Has a Tipping Point Finally Been Reached for Gun Control?
Historian at the Kennedy Library from 1977 to 2000, Dr. Sheldon M. Stern is the author of "Averting ‘the Final Failure’: John F. Kennedy and the Secret Cuban Missile Crisis Meetings" (2003), "The Week the World Stood Still: Inside the Secret Cuban Missile Crisis" (2005) (both in the Stanford University Press Nuclear Age Series), and "The Cuban Missile Crisis in American Memory: Myths versus Reality" (2012).
NRA spokesman Wayne LaPierre in 2011. Credit: Flickr/Gage Skidmore.
The December 14 massacre of the innocents in Newtown, Connecticut, predictably, set off a new round of national soul-searching about guns and gun culture in the United States. This latest outrage, some speculated, might be the “tipping point” in persuading Congress to act -- at the very least reinstating the expired assault weapons ban. The National Rifle Association remained silent for about a week, fueling anticipation that the nation’s most powerful lobby might be reassessing its stance against any form of gun legislation. Instead, the NRA doubled down on its hardline position, warning against all efforts to limit gun violence and offering instead to train armed volunteers to guard the nation’s schools -- virtually creating a private NRA militia. The NRA also announced that it would not participate in the discussions of the national commission created by the president (chaired by the vice-president) in the aftermath of the Newtown carnage.
This time, however, there were some genuine signs of movement in the gun control deadlock. In addition to the presidential commission, key conservatives (Texas Senator Kay Hutchinson, former Republican National Committee chair Michael Steele and pundits David Gergen and David Frum, among many others) expressed dismay over the NRA’s position. Even the ultra-right New York Post described the NRA stance with a stunning headline: “Gun Nut! NRA loon in bizarre rant over Newtown.”
It is simply too early to say whether the slaughter in Connecticut will actually turn out to be a historical tipping point. However, it is possible that the NRA has made a crucial tactical error -- much like that made by the American Medical Association in its fight to prevent the enactment of Medicare in 1965. Four decades earlier, when eight leading foundations recommended voluntary public health insurance, the AMA responded: “The alignment is clear -- on one side the forces representing socialism and communism -- inciting to revolution; on the other side, the organized medical profession of this country.” The AMA raised an enormous amount of money, worked against any politician challenging its views and disciplined any doctor who questioned the official line. During the negotiations over the creation of Social Security in 1935, efforts to include national health insurance led to a deluge of AMA literature, telegrams, and phone calls that almost derailed the entire legislation. Franklin Roosevelt promptly ordered all references to health insurance struck from the bill.
President Truman, during the 1948 presidential campaign, became the first president to endorse national health insurance, but the AMA made sure that the legislation went nowhere in Congress. In 1960, the Democratic party platform endorsed national health coverage for senior citizens through Social Security. President Kennedy endorsed the plan in a televised 1962 speech. It turned out to be a devastating political embarrassment when several liberal senators, threatened with defeat by the AMA, abandoned the administration and the bill failed by only two votes. JFK was so angry that he plunged a letter opener into the top of his desk.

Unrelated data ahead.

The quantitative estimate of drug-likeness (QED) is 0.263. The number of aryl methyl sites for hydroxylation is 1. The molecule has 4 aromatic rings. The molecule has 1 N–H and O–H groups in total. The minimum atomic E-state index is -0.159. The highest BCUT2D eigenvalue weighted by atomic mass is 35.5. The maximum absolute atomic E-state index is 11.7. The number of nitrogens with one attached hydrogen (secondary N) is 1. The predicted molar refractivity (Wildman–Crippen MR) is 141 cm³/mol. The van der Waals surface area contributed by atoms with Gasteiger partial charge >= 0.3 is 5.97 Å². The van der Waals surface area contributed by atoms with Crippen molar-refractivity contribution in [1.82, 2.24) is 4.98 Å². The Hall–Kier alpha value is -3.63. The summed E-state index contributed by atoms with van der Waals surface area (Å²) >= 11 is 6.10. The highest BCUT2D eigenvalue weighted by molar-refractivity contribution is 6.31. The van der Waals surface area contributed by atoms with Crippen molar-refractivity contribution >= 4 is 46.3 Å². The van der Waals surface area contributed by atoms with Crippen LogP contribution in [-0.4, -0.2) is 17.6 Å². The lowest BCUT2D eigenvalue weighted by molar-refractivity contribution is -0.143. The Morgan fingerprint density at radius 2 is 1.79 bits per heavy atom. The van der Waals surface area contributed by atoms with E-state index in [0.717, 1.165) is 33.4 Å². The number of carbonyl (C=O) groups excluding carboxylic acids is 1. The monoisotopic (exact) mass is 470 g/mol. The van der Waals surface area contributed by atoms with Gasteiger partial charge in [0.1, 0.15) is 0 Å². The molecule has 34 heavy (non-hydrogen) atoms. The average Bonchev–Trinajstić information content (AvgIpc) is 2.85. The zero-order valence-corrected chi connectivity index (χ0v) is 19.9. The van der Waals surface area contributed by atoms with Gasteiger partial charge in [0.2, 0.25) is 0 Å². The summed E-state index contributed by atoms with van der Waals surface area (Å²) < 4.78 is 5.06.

Kennedy’s successor, Lyndon Johnson, determined to create the greatest domestic legislative record since FDR, threw his support behind a national senior health plan in 1965: Medicare. The AMA organized massive resistance to the bill, including a lobbying campaign in which it spent a million dollars in about a week. This effort included Operation Coffee Cup, in which doctor’s wives were mobilized to work against the bill by funding prominent speakers across the nation. (At the time, only 4 percent of medical school students were women.) One speaker, Ronald Reagan, warned: “One of the traditional methods of imposing socialism on the people has been by way of medicine. If this proposal is not killed now, you and I are going to spend our sunset years telling our children and grandchildren what it was once like in America when men were free.” The AMA even suggested that its members might refuse to treat patients covered by a national senior health plan.
As it turned out, the AMA’s over-the-top strategy backfired. Public opinion turned sharply against what increasingly seemed to be a rigid and extremist position. Indeed, President Johnson told an aide that the AMA had lost all public credibility. He compared the AMA to a bunch of "dumb chickens" who continue to eat despite standing knee-deep in their own shit, and predicted that their self-serving and alarmist propaganda would no longer work. Medicare passed the House 313-115 and the Senate 68-21.
Only time will tell whether the NRA, like the AMA in 1965, has fumbled an historic opportunity to be a part of a renewed discussion of gun policy in America.
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